EC plan to call nuclear energy green labeled 'absurd' by German MP
Debate at heart of green recovery strategy dissolves into ethics battle
By Elizabeth Hearst
(Elizabeth Hearst is a journalist based in Ireland and a graduate of Dublin City University's Masters of Journalism. She has interned with the Racing Post — the UK and Ireland's top horse-racing newspaper. She has worked for the National Broadcaster RTE at the Irish General Election).
DUBLIN (Callaway Climate Insights) — The European Commission has been criticized for announcing it would be examining nuclear energy as a “sustainable green investment” in the race to become climate neutral.
Sylvia Kotting-Uhl, a Green Party member of the German Parliament, launched a scathing attack on the Commission’s decision to task the Joint Research Centre (JRC) with the review, labeling it as “absurd.”
The letter, addressed to Commission President Ursula von der Leyen and Vice-President Frans Timmermans, questions the ethics surrounding the JRC’s involvement.
Kotting-Uhl maintains the decision is flawed, owing to the fact the scientific research group emerged from the EU’s Euratom program and its research continues to be co-financed by it. The MP branded the group as biased and “in no way in a position to make an objective decision.”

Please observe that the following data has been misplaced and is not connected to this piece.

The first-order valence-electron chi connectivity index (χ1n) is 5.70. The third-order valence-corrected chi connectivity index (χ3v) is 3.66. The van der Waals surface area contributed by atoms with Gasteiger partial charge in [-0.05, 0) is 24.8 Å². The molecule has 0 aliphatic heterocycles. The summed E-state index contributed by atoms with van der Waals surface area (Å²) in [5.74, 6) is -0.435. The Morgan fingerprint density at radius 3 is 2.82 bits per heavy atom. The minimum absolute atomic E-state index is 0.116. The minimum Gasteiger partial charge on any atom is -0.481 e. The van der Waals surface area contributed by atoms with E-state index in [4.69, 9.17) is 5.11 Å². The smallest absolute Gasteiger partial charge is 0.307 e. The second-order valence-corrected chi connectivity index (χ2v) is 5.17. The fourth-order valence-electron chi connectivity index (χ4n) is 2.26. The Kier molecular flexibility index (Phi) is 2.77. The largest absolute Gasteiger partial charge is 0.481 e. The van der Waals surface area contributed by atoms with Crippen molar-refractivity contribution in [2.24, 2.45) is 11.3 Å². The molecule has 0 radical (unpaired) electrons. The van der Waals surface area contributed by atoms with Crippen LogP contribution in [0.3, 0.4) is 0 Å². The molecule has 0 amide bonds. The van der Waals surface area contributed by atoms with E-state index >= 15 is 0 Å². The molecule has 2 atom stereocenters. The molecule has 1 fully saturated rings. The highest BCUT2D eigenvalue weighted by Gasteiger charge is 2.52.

The review into nuclear technology was made following intense deliberations regarding EU taxonomy in December 2019. This taxonomy will provide the framework for sustainable investments that will apply from 2021, with member states allowing natural gas and nuclear energy to be used as “transitional technologies.”
France and The UK were vocal in their support of classifying nuclear energy as environmentally friendly during negotiations and it was determined that a technical group of experts (JRC) would submit findings on the impact of the energy source on climate objectives of the European Union.
The decision to provisionally include nuclear energy as environmentally friendly has proved controversial, with Kotting-Uhl describing it as “unthinkable.”
“Nobody can ignore the fact that burning fuel, but also its repossessing, produces tens of thousands of tons of radioactive waste throughout Europe, which would then have to be stored for unmanageable periods of time.”
The MP added that should nuclear energy be classified under the taxonomy’s “do no significant harm” principle, “then this is clearly not a suitable criterion.”
Kotting-Uhl’s issue of the ethics surrounding the JRC stem from the authority’s history. The JRC was set up in the late 1950s as part of the European Atomic Energy program, with its research into nuclear safety still a key aspect of its setup.
Although it describes itself as a neutral scientific body that “supports EU policies with independent scientific evidence throughout the whole policy cycle,” the JRC maintains that its investigation is “guided by the principles of neutrality, independence and scientific integrity.”
However, MP Kotting-Uhl is skeptical about the inclusion of nuclear energy and described the move to refer to nuclear energy as sustainable “in view of its history” is “ignorant.”